Have a wonderful weekend!

picciolo said...

hi, I'm glad you are feeling better - what are fiddleheads? I love your exporation into lines, I love trees and could draw them all day but it was interesting reading how you use the idea of trees rather than the actual object.
: )

Shayla said...

Regina, can't wait to see your sketch. These new developments in personal symbolism sound exciting. Thanks for the encouraging feedback.You made my day.

Robyn, thanks for the comments on the sketches and for sharing about the stretching. It helps me confirm I'm on the right track and it's nice to have someone who understands. I can tell you've been there. It's the Ostrich fern that's most tender and has the least carcinogens so that's what everyone eats. Didn't know they even had carcinogens. Yikes! Maybe we shouldn't eat them.

M.Kate, I can sympathize with the garden pest frustrations. Around here it's the squirrel. Gardeners will almost foam at the mouth in fury from their shenanegans ;)

Thanks Jeane, It's all about the process, isn't it? Your blog has been a help in reminding me.
That's awful about the food poisoning. On vacation-that makes it 10x worse! I didn't know it could have long lasting effects. This is my second run in and that explains a few things.

Hey Jace! La, la, Laaaaah!!

Mika, thanks for the feedback. Sometimes it's surprising where we find our inspiration. "Zenmai" that's a pretty word. Didn't know they were eaten in Japan too, but it makes sense. The climates are similar.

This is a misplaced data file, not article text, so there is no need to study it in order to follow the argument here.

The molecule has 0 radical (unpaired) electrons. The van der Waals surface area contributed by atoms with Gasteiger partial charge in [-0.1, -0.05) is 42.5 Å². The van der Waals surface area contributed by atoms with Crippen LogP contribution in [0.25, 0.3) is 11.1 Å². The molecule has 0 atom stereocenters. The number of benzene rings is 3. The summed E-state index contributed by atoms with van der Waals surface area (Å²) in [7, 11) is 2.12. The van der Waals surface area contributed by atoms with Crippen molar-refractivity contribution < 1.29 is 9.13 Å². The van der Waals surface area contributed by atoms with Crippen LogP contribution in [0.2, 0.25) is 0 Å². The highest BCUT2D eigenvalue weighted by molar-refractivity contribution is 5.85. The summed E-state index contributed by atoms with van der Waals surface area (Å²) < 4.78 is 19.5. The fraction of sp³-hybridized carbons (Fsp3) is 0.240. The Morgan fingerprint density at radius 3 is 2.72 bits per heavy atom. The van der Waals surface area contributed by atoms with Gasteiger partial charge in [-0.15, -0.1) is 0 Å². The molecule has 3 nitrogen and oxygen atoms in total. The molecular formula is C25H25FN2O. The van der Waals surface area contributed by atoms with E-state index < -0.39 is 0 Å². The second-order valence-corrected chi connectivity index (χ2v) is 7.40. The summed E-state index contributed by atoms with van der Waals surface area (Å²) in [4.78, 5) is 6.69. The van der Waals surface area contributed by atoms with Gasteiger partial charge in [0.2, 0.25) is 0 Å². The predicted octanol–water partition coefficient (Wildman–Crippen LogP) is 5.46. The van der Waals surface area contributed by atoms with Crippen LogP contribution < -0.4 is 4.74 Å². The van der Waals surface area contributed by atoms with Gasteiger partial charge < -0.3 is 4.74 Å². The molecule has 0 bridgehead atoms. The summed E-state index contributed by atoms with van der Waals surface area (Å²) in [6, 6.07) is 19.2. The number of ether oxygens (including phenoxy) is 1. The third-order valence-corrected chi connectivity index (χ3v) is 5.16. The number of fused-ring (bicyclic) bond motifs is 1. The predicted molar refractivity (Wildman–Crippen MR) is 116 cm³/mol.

Jane, fiddleheads are baby ferns before they've unfurled. They taste like asparagus, only a tad more bitter. The lines are what draws me to your work (great lines!) so it's no surprise that you love line exploration :)

Leah said...

Oh, I'm so sorry about the fiddlehead mishap! Ugh!

I just adore the exploration you've done with tree shapes here. Thanks so much for sharing what you discovered!

me again said...

I really like the photograph -- and the lettuce? Classic! I am currently in a love affair with trees; I started a project called Talisman Trees and it has just taken off with me. If you'd like to have a look, I post one every Tuesday on my blog and have for several weeks. I find the forms of trees, their shapes, their "arms", their fluidity, all so graceful and inspiring. Spiritual, if you will.

Ro Bruhn said...

I hope you're well again. I've never heard of fiddle heads, I gather it's something we don't have here in Australia.
I like the idea of looking for tree shapes in other things. Your tree sketch with the dots is very reminiscent of the blossom trees in Japan.

Tracy said...

This was a delicious post, Shayla! After having been away two weeks myself, this was the creative banquet I was needing. That you share so much of your creative journey truly inspires! I'm so sorry you've not been well though...and with food poisoning too--yikes! Hope you are doing better day by day. I didn't know that about the fiddleheads--thanks for the warning. They are delightful when simply, and safely, prepared--mmm...I'm feeling like going out on a limb after reading this post and seeing your experiments in the observation and rendering of tress.... ;o) Happy weekend ahead, my friend. ((HUGS))

Mira said...

i really love the one sketch in ure journal with the word yes on it. the trees with the dots for leaves are perfectly whimsical.

Shayla said...

Leah, thanks for the encoragement and fiddlehead sympathy.

Lennie, for sure. Trees make great symbols.

Ro, fiddleheads are the ostrich fern before it unfurls. That's neat you noticed about the Japanese similarities. It's been a big inspiration for me. Thanks.

Tracy, it's good to see you back home and thanks for the positive feedback :o)

Mira, thanks. They're fun to do.

postcardsfromwildwood said...

I think I love Jason!
Janice.

Shayla said...

Hee, hee, Janice. I played him your duet and he thought it was awesome.